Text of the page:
Instead of attempting to install a country-wide high-speed rail network from scratch, perhaps we should rely on the expertise of countries that already have comprehensive rail systems. That's the thinking behind French national railroad operator SNCF's 1,000 page proposal for a high-speed rail network in the U.S. SNCF is behind France's impressive 357mph TGV system.
The proposed network will rely partially on Obama's $8 billion in high-speed rail stimulus funds, but the entire project will cost $140 billion. SNCF's proposal envisions the first phase of the network completed in 2018 with a line from Milwaukee to Detroit, with 600 foot long trains that zip by at 220mph carrying 500 to 550 passengers each. When the entire project is completed in 2023, SNCF hopes that service to each destination will take 4 hours or less.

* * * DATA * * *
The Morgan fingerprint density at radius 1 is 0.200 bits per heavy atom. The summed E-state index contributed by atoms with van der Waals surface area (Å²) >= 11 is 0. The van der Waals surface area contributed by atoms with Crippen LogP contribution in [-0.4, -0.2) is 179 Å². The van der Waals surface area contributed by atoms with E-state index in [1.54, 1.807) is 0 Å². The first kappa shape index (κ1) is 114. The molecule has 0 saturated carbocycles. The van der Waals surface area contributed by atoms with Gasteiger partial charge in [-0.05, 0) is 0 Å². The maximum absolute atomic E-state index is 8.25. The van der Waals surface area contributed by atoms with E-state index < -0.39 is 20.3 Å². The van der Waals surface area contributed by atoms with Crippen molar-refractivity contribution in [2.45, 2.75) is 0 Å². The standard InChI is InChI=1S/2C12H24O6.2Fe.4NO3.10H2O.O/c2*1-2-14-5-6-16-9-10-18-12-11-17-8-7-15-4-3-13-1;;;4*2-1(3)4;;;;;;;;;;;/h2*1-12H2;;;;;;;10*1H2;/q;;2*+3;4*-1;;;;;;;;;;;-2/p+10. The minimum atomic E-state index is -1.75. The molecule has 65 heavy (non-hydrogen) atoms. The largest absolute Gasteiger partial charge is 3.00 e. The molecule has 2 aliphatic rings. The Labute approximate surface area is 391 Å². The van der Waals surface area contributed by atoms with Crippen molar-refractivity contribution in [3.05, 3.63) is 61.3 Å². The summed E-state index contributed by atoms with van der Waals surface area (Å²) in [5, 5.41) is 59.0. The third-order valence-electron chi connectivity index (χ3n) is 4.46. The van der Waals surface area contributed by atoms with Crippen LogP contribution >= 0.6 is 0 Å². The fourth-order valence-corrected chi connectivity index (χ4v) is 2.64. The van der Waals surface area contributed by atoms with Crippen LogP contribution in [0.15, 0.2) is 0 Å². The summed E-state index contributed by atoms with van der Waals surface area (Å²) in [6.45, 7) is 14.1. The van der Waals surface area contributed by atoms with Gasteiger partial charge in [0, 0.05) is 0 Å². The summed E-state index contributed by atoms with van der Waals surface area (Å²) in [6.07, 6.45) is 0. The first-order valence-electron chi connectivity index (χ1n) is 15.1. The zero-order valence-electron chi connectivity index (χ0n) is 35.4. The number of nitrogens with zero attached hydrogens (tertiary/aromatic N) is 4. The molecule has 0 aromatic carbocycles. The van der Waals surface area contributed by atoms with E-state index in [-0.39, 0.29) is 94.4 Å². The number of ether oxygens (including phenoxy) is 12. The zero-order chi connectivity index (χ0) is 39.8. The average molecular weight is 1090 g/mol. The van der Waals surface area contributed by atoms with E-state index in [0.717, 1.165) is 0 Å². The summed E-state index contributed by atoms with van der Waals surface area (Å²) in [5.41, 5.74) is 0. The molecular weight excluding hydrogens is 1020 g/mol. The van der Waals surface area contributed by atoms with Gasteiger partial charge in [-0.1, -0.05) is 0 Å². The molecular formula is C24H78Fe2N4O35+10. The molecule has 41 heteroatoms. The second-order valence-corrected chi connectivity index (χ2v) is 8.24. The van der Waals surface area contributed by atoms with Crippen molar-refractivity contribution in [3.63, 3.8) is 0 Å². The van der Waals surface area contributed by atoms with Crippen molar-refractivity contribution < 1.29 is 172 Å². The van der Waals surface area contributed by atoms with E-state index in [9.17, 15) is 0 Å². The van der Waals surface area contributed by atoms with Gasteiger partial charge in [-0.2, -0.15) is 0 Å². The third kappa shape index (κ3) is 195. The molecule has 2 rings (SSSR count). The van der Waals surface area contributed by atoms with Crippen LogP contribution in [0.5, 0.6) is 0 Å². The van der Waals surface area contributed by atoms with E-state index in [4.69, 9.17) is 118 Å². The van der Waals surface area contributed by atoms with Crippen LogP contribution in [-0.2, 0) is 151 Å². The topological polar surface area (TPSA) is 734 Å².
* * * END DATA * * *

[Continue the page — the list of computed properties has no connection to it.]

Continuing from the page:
The exorbitant cost of the system could be difficult to earn back, but SNCF claims that revenue will come to $4.15 billion each year based on prices of $0.40 to $0.42 cents per mile. And SNCF has some competition in the the California High-Speed Rail Authority, which has also expressed interest in dipping into high-speed rail stimulus funds. But SNCF has something that no organization in the United States can claim: experience. With a project of this magnitude, that's a big deal.